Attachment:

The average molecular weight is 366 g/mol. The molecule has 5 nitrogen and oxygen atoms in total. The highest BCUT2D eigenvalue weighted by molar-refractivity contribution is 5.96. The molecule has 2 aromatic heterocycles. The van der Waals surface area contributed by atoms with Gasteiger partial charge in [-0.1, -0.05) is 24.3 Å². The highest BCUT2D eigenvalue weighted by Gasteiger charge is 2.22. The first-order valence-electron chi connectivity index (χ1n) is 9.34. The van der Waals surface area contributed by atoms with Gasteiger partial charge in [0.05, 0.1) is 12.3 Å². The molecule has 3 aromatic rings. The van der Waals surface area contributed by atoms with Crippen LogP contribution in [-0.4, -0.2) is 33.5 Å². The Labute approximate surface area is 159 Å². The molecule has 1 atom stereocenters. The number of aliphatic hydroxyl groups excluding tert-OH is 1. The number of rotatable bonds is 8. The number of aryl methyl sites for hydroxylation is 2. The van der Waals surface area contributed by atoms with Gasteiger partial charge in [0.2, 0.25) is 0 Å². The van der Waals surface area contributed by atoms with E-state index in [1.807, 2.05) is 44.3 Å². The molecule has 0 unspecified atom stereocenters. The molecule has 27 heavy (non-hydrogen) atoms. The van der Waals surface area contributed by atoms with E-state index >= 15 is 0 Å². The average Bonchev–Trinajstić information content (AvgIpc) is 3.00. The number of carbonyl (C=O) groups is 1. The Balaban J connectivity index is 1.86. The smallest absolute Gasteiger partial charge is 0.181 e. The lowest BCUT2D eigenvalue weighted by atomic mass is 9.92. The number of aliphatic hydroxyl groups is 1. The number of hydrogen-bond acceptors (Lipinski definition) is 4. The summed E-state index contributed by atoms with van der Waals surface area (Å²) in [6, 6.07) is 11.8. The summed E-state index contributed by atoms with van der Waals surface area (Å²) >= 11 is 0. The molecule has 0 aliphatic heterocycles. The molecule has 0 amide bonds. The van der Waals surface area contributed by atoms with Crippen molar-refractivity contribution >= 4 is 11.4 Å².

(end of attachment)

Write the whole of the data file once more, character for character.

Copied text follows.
The average molecular weight is 366 g/mol. The molecule has 5 nitrogen and oxygen atoms in total. The highest BCUT2D eigenvalue weighted by molar-refractivity contribution is 5.96. The molecule has 2 aromatic heterocycles. The van der Waals surface area contributed by atoms with Gasteiger partial charge in [-0.1, -0.05) is 24.3 Å². The highest BCUT2D eigenvalue weighted by Gasteiger charge is 2.22. The first-order valence-electron chi connectivity index (χ1n) is 9.34. The van der Waals surface area contributed by atoms with Gasteiger partial charge in [0.05, 0.1) is 12.3 Å². The molecule has 3 aromatic rings. The van der Waals surface area contributed by atoms with Crippen LogP contribution in [-0.4, -0.2) is 33.5 Å². The Labute approximate surface area is 159 Å². The molecule has 1 atom stereocenters. The number of aliphatic hydroxyl groups excluding tert-OH is 1. The number of rotatable bonds is 8. The number of aryl methyl sites for hydroxylation is 2. The van der Waals surface area contributed by atoms with Gasteiger partial charge in [0.2, 0.25) is 0 Å². The van der Waals surface area contributed by atoms with E-state index in [1.807, 2.05) is 44.3 Å². The molecule has 0 unspecified atom stereocenters. The molecule has 27 heavy (non-hydrogen) atoms. The van der Waals surface area contributed by atoms with E-state index >= 15 is 0 Å². The average Bonchev–Trinajstić information content (AvgIpc) is 3.00. The number of carbonyl (C=O) groups is 1. The Balaban J connectivity index is 1.86. The smallest absolute Gasteiger partial charge is 0.181 e. The lowest BCUT2D eigenvalue weighted by atomic mass is 9.92. The number of aliphatic hydroxyl groups is 1. The number of hydrogen-bond acceptors (Lipinski definition) is 4. The summed E-state index contributed by atoms with van der Waals surface area (Å²) in [6, 6.07) is 11.8. The summed E-state index contributed by atoms with van der Waals surface area (Å²) >= 11 is 0. The molecule has 0 aliphatic heterocycles. The molecule has 0 amide bonds. The van der Waals surface area contributed by atoms with Crippen molar-refractivity contribution >= 4 is 11.4 Å².